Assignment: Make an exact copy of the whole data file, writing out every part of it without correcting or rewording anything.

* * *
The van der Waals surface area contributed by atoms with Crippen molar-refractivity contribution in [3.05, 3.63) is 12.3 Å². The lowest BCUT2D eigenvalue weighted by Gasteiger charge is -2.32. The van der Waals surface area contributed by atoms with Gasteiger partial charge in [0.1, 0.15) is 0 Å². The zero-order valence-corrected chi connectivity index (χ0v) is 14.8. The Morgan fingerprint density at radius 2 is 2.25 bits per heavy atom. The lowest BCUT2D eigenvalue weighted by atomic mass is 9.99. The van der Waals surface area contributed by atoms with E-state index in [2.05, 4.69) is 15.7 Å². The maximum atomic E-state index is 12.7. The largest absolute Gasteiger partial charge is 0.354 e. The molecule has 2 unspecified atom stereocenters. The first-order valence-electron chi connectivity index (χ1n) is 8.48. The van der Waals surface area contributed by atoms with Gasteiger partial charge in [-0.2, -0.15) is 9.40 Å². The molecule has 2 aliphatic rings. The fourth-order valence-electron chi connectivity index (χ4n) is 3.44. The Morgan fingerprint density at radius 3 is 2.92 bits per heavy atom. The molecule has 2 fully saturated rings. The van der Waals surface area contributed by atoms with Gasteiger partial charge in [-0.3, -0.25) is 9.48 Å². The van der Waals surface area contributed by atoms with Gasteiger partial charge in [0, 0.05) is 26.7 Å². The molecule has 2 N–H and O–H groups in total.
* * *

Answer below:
The van der Waals surface area contributed by atoms with Crippen molar-refractivity contribution in [3.05, 3.63) is 12.3 Å². The lowest BCUT2D eigenvalue weighted by Gasteiger charge is -2.32. The van der Waals surface area contributed by atoms with Gasteiger partial charge in [0.1, 0.15) is 0 Å². The zero-order valence-corrected chi connectivity index (χ0v) is 14.8. The Morgan fingerprint density at radius 2 is 2.25 bits per heavy atom. The lowest BCUT2D eigenvalue weighted by atomic mass is 9.99. The van der Waals surface area contributed by atoms with E-state index in [2.05, 4.69) is 15.7 Å². The maximum atomic E-state index is 12.7. The largest absolute Gasteiger partial charge is 0.354 e. The molecule has 2 unspecified atom stereocenters. The first-order valence-electron chi connectivity index (χ1n) is 8.48. The van der Waals surface area contributed by atoms with Gasteiger partial charge in [-0.2, -0.15) is 9.40 Å². The molecule has 2 aliphatic rings. The fourth-order valence-electron chi connectivity index (χ4n) is 3.44. The Morgan fingerprint density at radius 3 is 2.92 bits per heavy atom. The molecule has 2 fully saturated rings. The van der Waals surface area contributed by atoms with Gasteiger partial charge in [-0.3, -0.25) is 9.48 Å². The van der Waals surface area contributed by atoms with Gasteiger partial charge in [0, 0.05) is 26.7 Å². The molecule has 2 N–H and O–H groups in total.